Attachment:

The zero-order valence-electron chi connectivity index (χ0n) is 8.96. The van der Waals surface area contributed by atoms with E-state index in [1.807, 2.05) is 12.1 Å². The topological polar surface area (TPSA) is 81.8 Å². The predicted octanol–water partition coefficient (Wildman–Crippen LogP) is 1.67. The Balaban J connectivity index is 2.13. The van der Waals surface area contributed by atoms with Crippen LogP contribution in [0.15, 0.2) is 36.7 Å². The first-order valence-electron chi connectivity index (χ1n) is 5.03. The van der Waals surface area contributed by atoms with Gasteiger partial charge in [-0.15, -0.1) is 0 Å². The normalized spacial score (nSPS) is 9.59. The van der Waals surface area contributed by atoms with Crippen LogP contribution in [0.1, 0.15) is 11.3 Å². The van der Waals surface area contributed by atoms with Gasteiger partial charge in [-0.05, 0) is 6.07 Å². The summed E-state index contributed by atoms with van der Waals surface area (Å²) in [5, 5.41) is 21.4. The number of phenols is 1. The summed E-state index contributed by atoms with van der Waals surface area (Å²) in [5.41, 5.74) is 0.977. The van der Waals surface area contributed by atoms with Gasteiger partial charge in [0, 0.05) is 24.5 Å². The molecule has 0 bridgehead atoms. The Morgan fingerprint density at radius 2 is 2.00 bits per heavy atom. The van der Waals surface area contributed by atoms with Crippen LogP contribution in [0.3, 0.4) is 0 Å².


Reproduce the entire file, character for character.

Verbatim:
The zero-order valence-electron chi connectivity index (χ0n) is 8.96. The van der Waals surface area contributed by atoms with E-state index in [1.807, 2.05) is 12.1 Å². The topological polar surface area (TPSA) is 81.8 Å². The predicted octanol–water partition coefficient (Wildman–Crippen LogP) is 1.67. The Balaban J connectivity index is 2.13. The van der Waals surface area contributed by atoms with Crippen LogP contribution in [0.15, 0.2) is 36.7 Å². The first-order valence-electron chi connectivity index (χ1n) is 5.03. The van der Waals surface area contributed by atoms with Gasteiger partial charge in [-0.15, -0.1) is 0 Å². The normalized spacial score (nSPS) is 9.59. The van der Waals surface area contributed by atoms with Crippen LogP contribution in [0.1, 0.15) is 11.3 Å². The van der Waals surface area contributed by atoms with Gasteiger partial charge in [-0.05, 0) is 6.07 Å². The summed E-state index contributed by atoms with van der Waals surface area (Å²) in [5, 5.41) is 21.4. The number of phenols is 1. The summed E-state index contributed by atoms with van der Waals surface area (Å²) in [5.41, 5.74) is 0.977. The van der Waals surface area contributed by atoms with Gasteiger partial charge in [0, 0.05) is 24.5 Å². The molecule has 0 bridgehead atoms. The Morgan fingerprint density at radius 2 is 2.00 bits per heavy atom. The van der Waals surface area contributed by atoms with Crippen LogP contribution in [0.3, 0.4) is 0 Å².